Abstract:
We develop an alternative view of the semiclassical wave packets of Hagedorn---often called the Hagedorn wave packets---stressing the roles of the symplectic and metaplectic groups along with the Heisenberg--Weyl group. Our point of view clarifies the relationship between the Hagedorn wave packets and the Hermite functions by building a bridge between the ladders of wave functions in both theories. This Hagedorn--Hermite correspondence provides an elegant view as well as simple proofs of some essential results on the Hagedorn wave packets. We build the theory starting from fundamental properties of ladder operators. Particularly, we show that the ladder operators of Hagedorn are a natural set obtained from the position and momentum operators using the symplectic group. The idea that pervades our view of the Hagedorn wave packets is so-called symplectic covariance; it generalizes some of fundamental results concerning the Hagedorn wave packets as well as simplifies their proofs. We apply our formulation to show the existence of minimal uncertainty products for the Hagedorn wave packets; it generalizes the one-dimensional result by Hagedorn to multi-dimensions. The Hagedorn--Hermite correspondence also leads to an alternative derivation of the generating function for the Hagedorn wave packets and clarifies its relationship with the generating function for the Hermite functions. This result, in turn, reveals the relationship between the Hagedorn polynomials and the Hermite polynomials.

Abstract:
This paper gives a brief contact-geometric account of the Pontryagin maximum principle. We show that key notions in the Pontryagin maximum principle---such as the separating hyperplanes, costate, necessary condition, and normal/abnormal minimizers---have natural contact-geometric interpretations. We then exploit the contact-geometric formulation to give a simple derivation of the transversality condition for optimal control with terminal cost.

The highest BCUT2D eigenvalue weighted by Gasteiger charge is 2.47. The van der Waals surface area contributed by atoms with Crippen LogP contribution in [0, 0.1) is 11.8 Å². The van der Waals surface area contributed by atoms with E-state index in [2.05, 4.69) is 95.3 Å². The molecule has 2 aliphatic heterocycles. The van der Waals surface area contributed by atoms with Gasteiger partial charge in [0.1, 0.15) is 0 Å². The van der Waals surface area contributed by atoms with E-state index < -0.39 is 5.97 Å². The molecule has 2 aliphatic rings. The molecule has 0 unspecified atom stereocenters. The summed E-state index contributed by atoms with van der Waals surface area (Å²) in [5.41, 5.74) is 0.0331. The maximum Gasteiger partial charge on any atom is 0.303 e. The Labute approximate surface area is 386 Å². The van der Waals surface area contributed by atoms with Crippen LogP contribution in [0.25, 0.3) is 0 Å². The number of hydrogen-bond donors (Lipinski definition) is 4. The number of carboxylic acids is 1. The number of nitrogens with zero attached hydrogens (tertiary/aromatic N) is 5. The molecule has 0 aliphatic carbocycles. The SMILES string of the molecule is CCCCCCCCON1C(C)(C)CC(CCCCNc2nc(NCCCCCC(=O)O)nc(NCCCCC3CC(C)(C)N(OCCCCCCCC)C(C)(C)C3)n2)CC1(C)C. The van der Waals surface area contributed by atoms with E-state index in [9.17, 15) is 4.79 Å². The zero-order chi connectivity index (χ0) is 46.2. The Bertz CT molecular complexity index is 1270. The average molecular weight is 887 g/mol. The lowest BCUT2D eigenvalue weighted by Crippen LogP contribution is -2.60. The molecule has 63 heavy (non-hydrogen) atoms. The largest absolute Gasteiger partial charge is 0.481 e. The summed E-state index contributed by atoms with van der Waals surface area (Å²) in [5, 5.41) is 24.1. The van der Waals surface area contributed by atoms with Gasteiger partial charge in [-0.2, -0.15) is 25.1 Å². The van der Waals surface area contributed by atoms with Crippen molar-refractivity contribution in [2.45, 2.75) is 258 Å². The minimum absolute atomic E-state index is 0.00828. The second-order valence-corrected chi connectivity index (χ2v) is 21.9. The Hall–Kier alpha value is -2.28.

Abstract:
We formulate symmetries in semiclassical Gaussian wave packet dynamics and find the corresponding conserved quantities, particularly the semiclassical angular momentum, via Noether's theorem. We consider two slightly different formulations of Gaussian wave packet dynamics; one is based on earlier works of Heller and Hagedorn, and the other based on the symplectic-geometric approach by Lubich and others. In either case, we reveal the symplectic and Hamiltonian nature of the dynamics and formulate natural symmetry group actions in the setting to derive the corresponding conserved quantities (momentum maps). The semiclassical angular momentum inherits the essential properties of the classical angular momentum as well as naturally corresponds to the quantum picture.

Abstract:
We show that the Siegel upper half space $\Sigma_{d}$ is identified with the Marsden-Weinstein quotient obtained by symplectic reduction of the cotangent bundle $T^{*}\mathbb{R}^{2d^{2}}$ with $\mathsf{O}(2d)$-symmetry. The reduced symplectic form on $\Sigma_{d}$ corresponding to the standard symplectic form on $T^{*}\mathbb{R}^{2d^{2}}$ turns out to be a constant multiple of the symplectic form on $\Sigma_{d}$ obtained by Siegel. Our motivation is to understand the geometry behind two different formulations of the Gaussian wave packet dynamics commonly used in semiclassical mechanics. Specifically, we show that the two formulations are related via the symplectic reduction.

Abstract:
This paper explores the role of symmetries and reduction in nonlinear control and optimal control systems. The focus of the paper is to give a geometric framework of symmetry reduction of optimal control systems as well as to show how to obtain explicit expressions of the reduced system by exploiting the geometry. In particular, we show how to obtain a principal connection to be used in the reduction for various choices of symmetry groups, as opposed to assuming such a principal connection is given or choosing a particular symmetry group to simplify the setting. Our result synthesizes some previous works on symmetry reduction of nonlinear control and optimal control systems. Affine and kinematic optimal control systems are of particular interest: We explicitly work out the details for such systems and also show a few examples of symmetry reduction of kinematic optimal control problems.

Abstract: